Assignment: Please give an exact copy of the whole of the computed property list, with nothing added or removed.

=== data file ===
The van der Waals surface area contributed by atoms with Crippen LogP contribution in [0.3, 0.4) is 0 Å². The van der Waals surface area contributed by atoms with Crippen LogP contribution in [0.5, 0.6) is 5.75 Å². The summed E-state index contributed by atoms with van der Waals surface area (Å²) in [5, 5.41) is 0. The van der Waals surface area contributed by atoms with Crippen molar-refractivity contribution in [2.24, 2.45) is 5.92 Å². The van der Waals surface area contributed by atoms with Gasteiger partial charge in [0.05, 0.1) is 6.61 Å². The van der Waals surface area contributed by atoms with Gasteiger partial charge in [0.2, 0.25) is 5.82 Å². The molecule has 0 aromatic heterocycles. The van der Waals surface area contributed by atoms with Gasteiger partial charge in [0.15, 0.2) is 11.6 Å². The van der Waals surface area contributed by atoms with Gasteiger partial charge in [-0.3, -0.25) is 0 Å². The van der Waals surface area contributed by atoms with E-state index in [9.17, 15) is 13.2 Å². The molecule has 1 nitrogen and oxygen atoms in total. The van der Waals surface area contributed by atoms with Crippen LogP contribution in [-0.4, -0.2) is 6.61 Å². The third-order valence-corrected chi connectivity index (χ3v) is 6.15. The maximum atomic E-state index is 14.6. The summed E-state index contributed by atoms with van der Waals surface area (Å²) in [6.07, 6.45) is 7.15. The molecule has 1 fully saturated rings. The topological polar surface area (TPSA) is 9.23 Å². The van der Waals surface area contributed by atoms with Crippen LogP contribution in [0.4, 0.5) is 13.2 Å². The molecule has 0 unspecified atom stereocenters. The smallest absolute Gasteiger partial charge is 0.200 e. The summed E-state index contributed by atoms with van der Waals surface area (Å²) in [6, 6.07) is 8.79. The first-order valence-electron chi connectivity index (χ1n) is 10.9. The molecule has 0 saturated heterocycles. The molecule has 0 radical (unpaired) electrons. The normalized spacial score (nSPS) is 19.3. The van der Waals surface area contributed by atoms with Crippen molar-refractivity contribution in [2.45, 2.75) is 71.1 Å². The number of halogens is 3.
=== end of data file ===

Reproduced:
The van der Waals surface area contributed by atoms with Crippen LogP contribution in [0.3, 0.4) is 0 Å². The van der Waals surface area contributed by atoms with Crippen LogP contribution in [0.5, 0.6) is 5.75 Å². The summed E-state index contributed by atoms with van der Waals surface area (Å²) in [5, 5.41) is 0. The van der Waals surface area contributed by atoms with Crippen molar-refractivity contribution in [2.24, 2.45) is 5.92 Å². The van der Waals surface area contributed by atoms with Gasteiger partial charge in [0.05, 0.1) is 6.61 Å². The van der Waals surface area contributed by atoms with Gasteiger partial charge in [0.2, 0.25) is 5.82 Å². The molecule has 0 aromatic heterocycles. The van der Waals surface area contributed by atoms with Gasteiger partial charge in [0.15, 0.2) is 11.6 Å². The van der Waals surface area contributed by atoms with Gasteiger partial charge in [-0.3, -0.25) is 0 Å². The van der Waals surface area contributed by atoms with E-state index in [9.17, 15) is 13.2 Å². The molecule has 1 nitrogen and oxygen atoms in total. The van der Waals surface area contributed by atoms with Crippen LogP contribution in [-0.4, -0.2) is 6.61 Å². The third-order valence-corrected chi connectivity index (χ3v) is 6.15. The maximum atomic E-state index is 14.6. The summed E-state index contributed by atoms with van der Waals surface area (Å²) in [6.07, 6.45) is 7.15. The molecule has 1 fully saturated rings. The topological polar surface area (TPSA) is 9.23 Å². The van der Waals surface area contributed by atoms with Crippen LogP contribution in [0.4, 0.5) is 13.2 Å². The molecule has 0 unspecified atom stereocenters. The smallest absolute Gasteiger partial charge is 0.200 e. The summed E-state index contributed by atoms with van der Waals surface area (Å²) in [6, 6.07) is 8.79. The first-order valence-electron chi connectivity index (χ1n) is 10.9. The molecule has 0 saturated heterocycles. The molecule has 0 radical (unpaired) electrons. The normalized spacial score (nSPS) is 19.3. The van der Waals surface area contributed by atoms with Crippen molar-refractivity contribution in [2.45, 2.75) is 71.1 Å². The number of halogens is 3.